What we do
Ā mātau mahi
- Recent stories
- Finding strength in adversity
- Preparing multilingual communities for emergencies
- Colombian former refugees host cultural celebration
- International appeal launched to support major recovery and rebuilding operation following Indonesian earthquake
- A day in the life of a delegate in Cox’s Bazar
- See all stories
Shop with us
Nau mai, hoko atu
- Get involved Donate
When heavy rain caused extensive flooding in Franz Josef this year, Red Cross' Christchurch Disaster Welfare and Support Team (DWST) drove through the night to help the remote West Coast community.
Deputy team leaders Doug and Gerard were at the forefront of the response as the team helped their Greymouth counterparts run the evacuation centre. When the volunteers took time out to grab tea, Doug and Gerard offered to stay behind and manage the centre.
That's when the second emergency started.
"A man from the shop next door came racing in, saying 'help, help, a man's collapsed and he's dying'," Doug says.
Doug and Gerard wasted no time. Gerard went on ahead to assess the situation, while Doug grabbed the team's oxygen and resuscitation kit.
Next door, the situation was serious. It looked as though the collapsed man had suffered a stroke.
"He was grey and making a terrible sound, unconscious," Doug remembers.
"He was in a bad shape."
Gerard and Doug knew they had to start resuscitation immediately – a two-person job. They began to administer oxygen, and when the man started showing signs of consciousness, the pair manoeuvred him upright, holding him up and ensuring his airways were kept open.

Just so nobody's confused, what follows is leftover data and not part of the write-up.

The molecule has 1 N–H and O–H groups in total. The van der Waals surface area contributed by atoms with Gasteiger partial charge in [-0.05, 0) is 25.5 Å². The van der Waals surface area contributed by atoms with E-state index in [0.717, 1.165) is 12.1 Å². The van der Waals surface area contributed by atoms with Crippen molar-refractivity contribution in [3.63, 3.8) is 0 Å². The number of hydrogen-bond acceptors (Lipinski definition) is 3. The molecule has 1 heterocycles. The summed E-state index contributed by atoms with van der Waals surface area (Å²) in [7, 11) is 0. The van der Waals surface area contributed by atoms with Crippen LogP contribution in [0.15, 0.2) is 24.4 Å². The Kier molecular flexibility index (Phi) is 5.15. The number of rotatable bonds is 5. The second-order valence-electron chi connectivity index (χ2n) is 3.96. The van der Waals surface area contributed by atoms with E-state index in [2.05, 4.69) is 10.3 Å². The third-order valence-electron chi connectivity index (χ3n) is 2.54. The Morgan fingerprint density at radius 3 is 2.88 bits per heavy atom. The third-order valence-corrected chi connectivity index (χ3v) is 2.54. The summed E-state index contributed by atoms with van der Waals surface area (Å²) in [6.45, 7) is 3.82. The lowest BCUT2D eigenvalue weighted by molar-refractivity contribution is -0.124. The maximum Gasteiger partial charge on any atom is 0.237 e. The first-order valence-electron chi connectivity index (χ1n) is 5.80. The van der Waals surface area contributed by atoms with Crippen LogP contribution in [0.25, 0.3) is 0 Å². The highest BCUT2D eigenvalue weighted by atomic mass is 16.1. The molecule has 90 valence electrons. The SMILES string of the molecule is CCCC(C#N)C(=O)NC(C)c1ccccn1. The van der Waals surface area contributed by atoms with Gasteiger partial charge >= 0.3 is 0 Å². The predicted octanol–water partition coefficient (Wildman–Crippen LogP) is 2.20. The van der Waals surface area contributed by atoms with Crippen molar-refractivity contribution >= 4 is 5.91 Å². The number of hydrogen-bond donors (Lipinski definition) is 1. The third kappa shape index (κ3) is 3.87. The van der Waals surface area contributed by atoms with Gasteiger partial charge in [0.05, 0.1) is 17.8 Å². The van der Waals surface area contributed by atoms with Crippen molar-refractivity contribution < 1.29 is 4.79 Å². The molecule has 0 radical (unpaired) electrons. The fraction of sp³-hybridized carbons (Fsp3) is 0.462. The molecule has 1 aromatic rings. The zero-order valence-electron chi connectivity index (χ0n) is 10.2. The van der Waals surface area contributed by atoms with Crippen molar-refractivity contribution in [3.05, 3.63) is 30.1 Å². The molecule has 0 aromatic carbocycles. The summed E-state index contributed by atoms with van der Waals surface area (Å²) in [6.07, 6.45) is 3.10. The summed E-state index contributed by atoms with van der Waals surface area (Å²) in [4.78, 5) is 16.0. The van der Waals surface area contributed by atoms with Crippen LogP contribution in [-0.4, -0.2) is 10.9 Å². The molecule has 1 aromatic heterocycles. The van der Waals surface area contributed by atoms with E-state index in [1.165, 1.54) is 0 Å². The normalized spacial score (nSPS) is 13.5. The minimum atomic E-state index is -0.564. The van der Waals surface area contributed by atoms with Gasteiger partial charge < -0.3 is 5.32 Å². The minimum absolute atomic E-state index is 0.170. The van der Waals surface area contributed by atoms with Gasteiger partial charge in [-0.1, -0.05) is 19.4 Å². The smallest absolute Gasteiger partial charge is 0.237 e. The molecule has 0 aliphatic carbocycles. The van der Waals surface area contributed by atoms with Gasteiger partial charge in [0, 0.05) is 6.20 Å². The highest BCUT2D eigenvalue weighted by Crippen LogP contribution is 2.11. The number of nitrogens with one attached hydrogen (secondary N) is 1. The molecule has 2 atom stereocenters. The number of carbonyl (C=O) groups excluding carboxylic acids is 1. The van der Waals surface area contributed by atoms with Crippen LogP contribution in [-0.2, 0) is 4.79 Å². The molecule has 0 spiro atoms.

With the ambulance twenty minutes away, it was vital they did everything they could to keep the man alive. Red Cross' DWST training helped, Doug says.
"The training just kicks in and surprisingly you just stay really, really calm and just do your job."
In the meantime, the rest of the team had arrived back with the food. Doug received a text message from one of the other volunteers, letting him know their tea was waiting for them at the evacuation centre.
"I quickly text back, one-handed – 'saving a life'. And he text 'hurry up, it's getting cold'.
"It was just a bit of humour and sometimes that helps in these situations."
By the time the ambulance arrived, the man had regained consciousness. Although he hadn't fully recovered, it was clear the quick actions of Gerard and Doug had saved his life.
"You just do it without thinking," Doug says.
If you're interested in saving lives, helping during emergencies and learning new skills, join your local Disaster and Welfare Support Team. There are 18 teams across New Zealand, ready to respond whenever an emergency happens.